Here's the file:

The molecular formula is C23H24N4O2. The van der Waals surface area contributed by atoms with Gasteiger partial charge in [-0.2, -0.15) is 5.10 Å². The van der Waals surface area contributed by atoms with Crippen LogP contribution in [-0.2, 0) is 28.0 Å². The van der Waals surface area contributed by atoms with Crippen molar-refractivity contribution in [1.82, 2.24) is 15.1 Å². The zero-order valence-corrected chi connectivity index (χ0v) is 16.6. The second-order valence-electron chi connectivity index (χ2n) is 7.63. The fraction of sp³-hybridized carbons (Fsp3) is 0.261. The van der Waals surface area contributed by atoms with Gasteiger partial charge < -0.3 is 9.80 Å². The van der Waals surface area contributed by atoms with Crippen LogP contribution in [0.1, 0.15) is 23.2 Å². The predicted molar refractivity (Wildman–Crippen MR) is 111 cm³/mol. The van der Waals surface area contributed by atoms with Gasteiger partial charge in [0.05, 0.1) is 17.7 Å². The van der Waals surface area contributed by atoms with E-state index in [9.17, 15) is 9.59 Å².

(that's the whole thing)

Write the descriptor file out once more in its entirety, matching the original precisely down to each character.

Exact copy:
The molecular formula is C23H24N4O2. The van der Waals surface area contributed by atoms with Gasteiger partial charge in [-0.2, -0.15) is 5.10 Å². The van der Waals surface area contributed by atoms with Crippen LogP contribution in [-0.2, 0) is 28.0 Å². The van der Waals surface area contributed by atoms with Crippen molar-refractivity contribution in [1.82, 2.24) is 15.1 Å². The zero-order valence-corrected chi connectivity index (χ0v) is 16.6. The second-order valence-electron chi connectivity index (χ2n) is 7.63. The fraction of sp³-hybridized carbons (Fsp3) is 0.261. The van der Waals surface area contributed by atoms with Gasteiger partial charge < -0.3 is 9.80 Å². The van der Waals surface area contributed by atoms with Crippen LogP contribution in [0.1, 0.15) is 23.2 Å². The predicted molar refractivity (Wildman–Crippen MR) is 111 cm³/mol. The van der Waals surface area contributed by atoms with Gasteiger partial charge in [0.05, 0.1) is 17.7 Å². The van der Waals surface area contributed by atoms with E-state index in [9.17, 15) is 9.59 Å².